Muscle-Derived Beige Adipose Precursors Secrete Promyogenic Exosomes That Treat Rotator Cuff Muscle Degeneration in Mice and Are Identified in Humans by Single-Cell RNA Sequencing

Am J Sports Med. 2022 Jul;50(8):2247-2257. doi: 10.1177/03635465221095568. Epub 2022 May 23.


Background: Muscle atrophy, fibrosis, and fatty infiltration are common to a variety of sports-related and degenerative conditions and are thought to be irreversible. Fibroadipogenic progenitors (FAPs) are multipotent resident muscle stem cells with the capacity to differentiate into fibrogenic as well as white and beige adipose tissue (BAT). FAPs that have assumed a BAT differentiation state (FAP-BAT) have proven efficacious in treating muscle degeneration in numerous injury models.

Purpose: To characterize the subpopulation of murine FAPs with FAP-BAT activity, determine whether their promyogenic effect is mediated via exosomes, and analyze human FAPs for an analogous promyogenic exosome-rich subpopulation.

Study design: Controlled laboratory study.

Methods: FAPs from UCP1 reporter mice were isolated via fluorescence-activated cell sorting and sorted according to the differential intensity of the UCP1 signal observed: negative for UCP1 (UCP1-), intermediate intensity (UCP1+), and high intensity (UCP1++). Bulk RNA sequencing was performed on UCP1-, UCP1+, and UCP1++ FAPs to evaluate distinct characteristics of each population. Exosomes were harvested from UCP1++ FAP-BAT exosomes (Exo-FB) as well as UCP1- non-FAP-BAT exosomes (Exo-nFB) cells using cushioned-density gradient ultracentrifugation and used to treat C2C12 cells and mouse embryonic fibroblasts in vitro, and the myotube fusion index was assessed. Exo-FB and Exo-nFB were then used to treat wild type C57B/L6J mice that had undergone a massive rotator cuff tear. At 6 weeks mice were sacrificed, and supraspinatus muscles were harvested and analyzed for muscle atrophy, fibrosis, fatty infiltration, and UCP1 expression. Single-cell RNA sequencing was then performed on FAPs isolated from human muscle that were treated with the beta-agonist formoterol or standard media to assess for the presence of a parallel promyogenic subpopulation of FAP-BAT cells in humans.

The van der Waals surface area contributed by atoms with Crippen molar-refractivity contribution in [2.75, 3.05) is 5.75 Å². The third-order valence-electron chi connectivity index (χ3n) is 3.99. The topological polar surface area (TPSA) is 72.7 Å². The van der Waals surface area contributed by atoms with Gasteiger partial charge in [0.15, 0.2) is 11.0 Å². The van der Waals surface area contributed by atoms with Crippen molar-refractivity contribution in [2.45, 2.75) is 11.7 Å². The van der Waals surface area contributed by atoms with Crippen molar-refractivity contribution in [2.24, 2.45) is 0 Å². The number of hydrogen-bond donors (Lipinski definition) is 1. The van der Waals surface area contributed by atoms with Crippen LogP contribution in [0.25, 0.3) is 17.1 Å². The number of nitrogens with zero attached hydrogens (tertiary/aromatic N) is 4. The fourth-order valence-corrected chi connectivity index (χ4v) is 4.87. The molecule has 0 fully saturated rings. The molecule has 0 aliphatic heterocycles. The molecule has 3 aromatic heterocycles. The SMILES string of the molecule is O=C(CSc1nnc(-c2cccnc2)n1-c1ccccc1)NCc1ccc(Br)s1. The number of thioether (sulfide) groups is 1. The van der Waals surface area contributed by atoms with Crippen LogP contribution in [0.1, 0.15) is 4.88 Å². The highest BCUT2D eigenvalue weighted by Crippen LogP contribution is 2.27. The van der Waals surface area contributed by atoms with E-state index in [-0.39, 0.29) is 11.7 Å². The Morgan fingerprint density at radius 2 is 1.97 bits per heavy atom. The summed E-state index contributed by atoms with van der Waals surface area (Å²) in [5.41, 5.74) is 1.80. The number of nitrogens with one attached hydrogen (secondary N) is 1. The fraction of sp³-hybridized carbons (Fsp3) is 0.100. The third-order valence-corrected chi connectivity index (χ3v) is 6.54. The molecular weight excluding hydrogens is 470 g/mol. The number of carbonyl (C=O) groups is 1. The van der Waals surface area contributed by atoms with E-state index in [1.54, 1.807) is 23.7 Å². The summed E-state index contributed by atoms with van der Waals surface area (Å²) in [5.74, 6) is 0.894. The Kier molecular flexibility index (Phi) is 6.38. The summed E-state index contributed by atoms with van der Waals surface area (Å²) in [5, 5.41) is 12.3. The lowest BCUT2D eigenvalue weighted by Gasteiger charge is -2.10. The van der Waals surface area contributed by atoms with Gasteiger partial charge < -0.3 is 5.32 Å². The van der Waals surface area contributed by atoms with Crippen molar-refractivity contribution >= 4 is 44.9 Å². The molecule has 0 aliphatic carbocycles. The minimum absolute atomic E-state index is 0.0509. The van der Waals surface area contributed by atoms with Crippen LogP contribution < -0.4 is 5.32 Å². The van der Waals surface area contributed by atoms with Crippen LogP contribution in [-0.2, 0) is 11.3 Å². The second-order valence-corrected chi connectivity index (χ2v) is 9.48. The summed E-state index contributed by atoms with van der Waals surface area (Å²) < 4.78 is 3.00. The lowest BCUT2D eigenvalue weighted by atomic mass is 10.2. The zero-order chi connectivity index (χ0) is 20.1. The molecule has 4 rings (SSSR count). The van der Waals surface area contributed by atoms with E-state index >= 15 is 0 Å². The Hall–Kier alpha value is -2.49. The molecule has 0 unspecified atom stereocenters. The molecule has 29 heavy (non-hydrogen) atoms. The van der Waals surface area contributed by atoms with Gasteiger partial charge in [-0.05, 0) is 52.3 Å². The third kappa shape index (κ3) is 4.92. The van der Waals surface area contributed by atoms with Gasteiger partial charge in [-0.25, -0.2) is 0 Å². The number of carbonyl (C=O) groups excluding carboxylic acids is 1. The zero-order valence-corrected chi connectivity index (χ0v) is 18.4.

Results: Flow cytometry analysis of sorted UCP1 reporter mouse FAPs revealed a trimodal distribution of UCP1 signal intensity, which correlated with 3 distinct transcriptomic profiles characterized with bulk RNA sequencing. UCP1++ cells were marked by high mitochondrial gene expression, BAT markers, and exosome surface makers; UCP1- cells were marked by fibrogenic markers; and UCP1+ cells were characterized differential enrichment of white adipose tissue markers. Exo-FB treatment of C2C12 cells resulted in robust myotube fusion, while treatment of mouse embryonic fibroblasts resulted in differentiation into myotubes. Treatment of cells with Exo-nFB resulted in poor myotube formation. Mice that were treated with Exo-FB at the time of rotator cuff injury demonstrated markedly reduced muscle atrophy and fatty infiltration as compared with treatment with Exo-nFB or phosphate-buffered saline. Single-cell RNA sequencing of human FAPs from the rotator cuff revealed 6 distinct subpopulations of human FAPs, with one subpopulation demonstrating the presence of UCP1+ beige adipocytes with a distinct profile of BAT, mitochondrial, and extracellular vesicle-associated markers.

Conclusion: FAP-BAT cells form a subpopulation of FAPs with upregulated beige gene expression and exosome production that mediate promyogenic effects in vitro and in vivo, and they are present as a transcriptomically similar subpopulation of FAPs in humans.

Clinical relevance: FAP-BAT cells and their exosomes represent a potential therapeutic avenue for treating rotator cuff muscle degeneration.

Keywords: beige fat; fatty infiltration; fibroadipogenic progenitor; muscle stem cells.

MeSH terms

  • Animals
  • Exosomes* / metabolism
  • Fibroblasts / metabolism
  • Fibrosis
  • Humans
  • Mice
  • Muscular Atrophy / genetics
  • Muscular Atrophy / therapy
  • Rotator Cuff / pathology
  • Rotator Cuff Injuries* / pathology
  • Sequence Analysis, RNA